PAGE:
B. H. Fong et al., “Scalar and Tensor Holographic Artificial Impedance Surfaces,” IEEE Trans. Antennas Propag., 58 (10), 3212, 2010.
 R. Quarfoth and D. Sievenpiper, “Artificial Tensor Impedance Surface Waveguides,” IEEE Trans. Antennas Propag., 61 (7), 3597, 2013.
 A. M. Patel et al., “Effective Surface Impedance of a Printed-Circuit Tensor Impedance Surface (PCTIS),” IEEE Trans. Microw. Theory Tech., 61 (4), 1403, 2013.
 “Tensorial metasurface antennas radiating polarized beams based on aperture field implementation,” International Journal of Microwave and Wireless Technologies, 10 (2), 161, 2018.
Metamaterials are fabricated microstructures having properties beyond those found in nature. They are an important new class of electromagnetic and acoustic materials with applications in many technology areas: energy storage and improved efficiency, imaging, communications, sensing and the much-hyped ‘cloaking’. Since 2014, the Centre for Doctoral Training in Metamaterials (XM2) recruited over 80 PhD students. Learn more about our science and training approach: www.exeter.ac.uk/metamaterials .
Students will choose from a wide range of taught modules, and participate in academic and personal development skills-based workshops, together with creativity events and conference-style meetings. The cohort will also be expected to disseminate their results to the international community via high-impact publications and international conferences. They will spend time working with our academic and industrial partners. Full details of the programme are available here.
The University of Exeter combines world class research with excellent student satisfaction. It is a member of the Russell Group of leading research-intensive universities. Formed in 1955, the University has over 20,000 students from more than 130 different countries. Its success is built on a strong partnership with its students and a clear focus on high performance. Recent breakthroughs to come out of Exeter's research include the identification and treatment of new forms of diabetes and the creation of the world's most transparent, lightweight and flexible conductor of electricity. Exeter is ranked amongst the UK’s top 10 universities in the Higher Education league tables produced by the Times and the Sunday Times. It is also ranked amongst the world’s top 200 universities in the QS and Times Higher Education rankings.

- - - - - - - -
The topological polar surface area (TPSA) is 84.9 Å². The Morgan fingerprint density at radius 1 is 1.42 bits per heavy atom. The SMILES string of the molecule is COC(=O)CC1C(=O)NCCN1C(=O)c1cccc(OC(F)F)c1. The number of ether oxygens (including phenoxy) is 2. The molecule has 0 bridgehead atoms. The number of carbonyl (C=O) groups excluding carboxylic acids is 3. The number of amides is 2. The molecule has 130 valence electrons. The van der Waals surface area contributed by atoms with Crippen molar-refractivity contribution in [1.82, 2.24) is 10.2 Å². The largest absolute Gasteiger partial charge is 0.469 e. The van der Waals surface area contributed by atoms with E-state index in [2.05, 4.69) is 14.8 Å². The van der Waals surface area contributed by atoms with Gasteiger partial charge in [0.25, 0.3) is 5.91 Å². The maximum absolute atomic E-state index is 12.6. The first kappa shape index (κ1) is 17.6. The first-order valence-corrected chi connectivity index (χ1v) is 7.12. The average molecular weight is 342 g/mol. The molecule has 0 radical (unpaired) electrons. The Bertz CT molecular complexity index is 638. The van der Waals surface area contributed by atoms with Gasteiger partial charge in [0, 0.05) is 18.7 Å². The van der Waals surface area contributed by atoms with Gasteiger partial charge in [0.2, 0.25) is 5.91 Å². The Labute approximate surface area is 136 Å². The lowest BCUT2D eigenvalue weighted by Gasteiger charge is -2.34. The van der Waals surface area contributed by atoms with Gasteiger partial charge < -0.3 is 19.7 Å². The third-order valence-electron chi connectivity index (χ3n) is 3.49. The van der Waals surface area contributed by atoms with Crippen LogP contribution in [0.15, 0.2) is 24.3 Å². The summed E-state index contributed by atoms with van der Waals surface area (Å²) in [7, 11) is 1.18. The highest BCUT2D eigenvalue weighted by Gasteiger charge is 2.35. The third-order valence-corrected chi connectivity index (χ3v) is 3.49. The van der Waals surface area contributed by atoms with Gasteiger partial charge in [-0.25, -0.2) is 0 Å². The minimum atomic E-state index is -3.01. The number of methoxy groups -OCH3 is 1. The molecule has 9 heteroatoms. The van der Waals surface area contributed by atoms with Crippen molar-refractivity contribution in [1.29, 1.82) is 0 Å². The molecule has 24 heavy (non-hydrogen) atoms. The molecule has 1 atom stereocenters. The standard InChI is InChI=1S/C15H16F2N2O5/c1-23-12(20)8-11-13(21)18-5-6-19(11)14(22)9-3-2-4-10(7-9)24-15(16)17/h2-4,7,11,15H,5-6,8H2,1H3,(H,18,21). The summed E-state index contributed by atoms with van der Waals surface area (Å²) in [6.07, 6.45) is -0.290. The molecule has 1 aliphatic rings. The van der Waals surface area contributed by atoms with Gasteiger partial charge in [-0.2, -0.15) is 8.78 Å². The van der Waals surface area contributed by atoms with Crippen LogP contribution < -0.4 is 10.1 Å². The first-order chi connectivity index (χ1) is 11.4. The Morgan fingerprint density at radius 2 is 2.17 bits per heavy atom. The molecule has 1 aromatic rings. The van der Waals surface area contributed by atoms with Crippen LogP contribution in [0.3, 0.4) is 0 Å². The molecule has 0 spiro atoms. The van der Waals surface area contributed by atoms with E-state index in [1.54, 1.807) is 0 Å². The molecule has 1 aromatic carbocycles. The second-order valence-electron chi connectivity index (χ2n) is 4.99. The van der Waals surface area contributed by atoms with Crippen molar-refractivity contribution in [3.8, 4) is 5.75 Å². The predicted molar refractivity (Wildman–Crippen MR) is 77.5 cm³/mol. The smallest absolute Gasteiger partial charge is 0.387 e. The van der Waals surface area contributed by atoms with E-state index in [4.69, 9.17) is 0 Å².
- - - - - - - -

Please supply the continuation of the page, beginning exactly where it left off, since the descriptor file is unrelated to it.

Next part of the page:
How to apply
Eligible applicants: UK/EU nationals only.
During the application process you will need to upload the documents listed below. Please prepare these before starting the application process.
- Degree transcript(s) giving information about the qualification awarded, the modules taken during the study period, and the marks for each module taken.
- An academic CV;
- A cover letter outlining your research interests in general, the title of the project you are applying for;
A Personal Statement consisting of two parts*:
- Describe a) why you would like to study for a PhD, b) why you would like to focus on this particular topic, c) any relevant expertise and d) your future career ambitions;
- Describe the qualities that you believe will make you a great researcher (in particular as part of a team).
You will be asked to provide the contact details of two academic referees.
* We foster creativity and utilisation of individual strengths. Applicants are encouraged to provide evidence to support their statements. This might include conventional written documents (e.g. examples of work), but we also encourage alternatives such as audio or video recordings, websites, programming etc. Please ensure to include accessible links to such files in an appropriately named document as part of the upload process.
Applications will normally be reviewed within two weeks of receipt from February 2019.
Candidates will be short-listed against a set of agreed criteria to ensure quality while maintaining diversity. Failure to include all the elements listed above may result in rejection.
The essential criteria:
- Undergraduate degree in a relevant discipline (minimum 2:1);
- Vision and motivation (for research & professional development);
- Evidence of the ability to work collaboratively and to engage in a diverse community;
- Evidence of excellent written and oral skills in English.
The highest quality candidates will also be able to demonstrate one of more of the following:
- Specialist knowledge about one or more of the 8 research areas listed above;
- Training in research methodology (e.g. undergraduate research projects);
- Research outputs (e.g. papers) and/or other indicators of academic excellence (e.g. awards).
Shortlisted candidates will be invited to an entry interview to assess fit to the CDT concept. This will be held prior the academic interview with the supervisors and will normally be undertaken by a panel of 3 people, including a current postgraduate researcher or post-doc in Physics or Engineering.
Interviews are expected to start within two weeks upon application receipt. It is therefore advisable to apply as soon as possible.
Please email email@example.com if you have any queries about this process.
|Application deadline:||31st December 2019|
|Number of awards:||1|
|Value:||The studentship is of value around £110,000, which includes £25,000 towards the research project (travel, consumables, equipment etc.), tuition fees, and an annual, tax-free stipend of approximately £16,500 per year.|
|Duration of award:||per year|
|Contact: Dr. Isaac Luxmoore (Admissions Tutor)||firstname.lastname@example.org|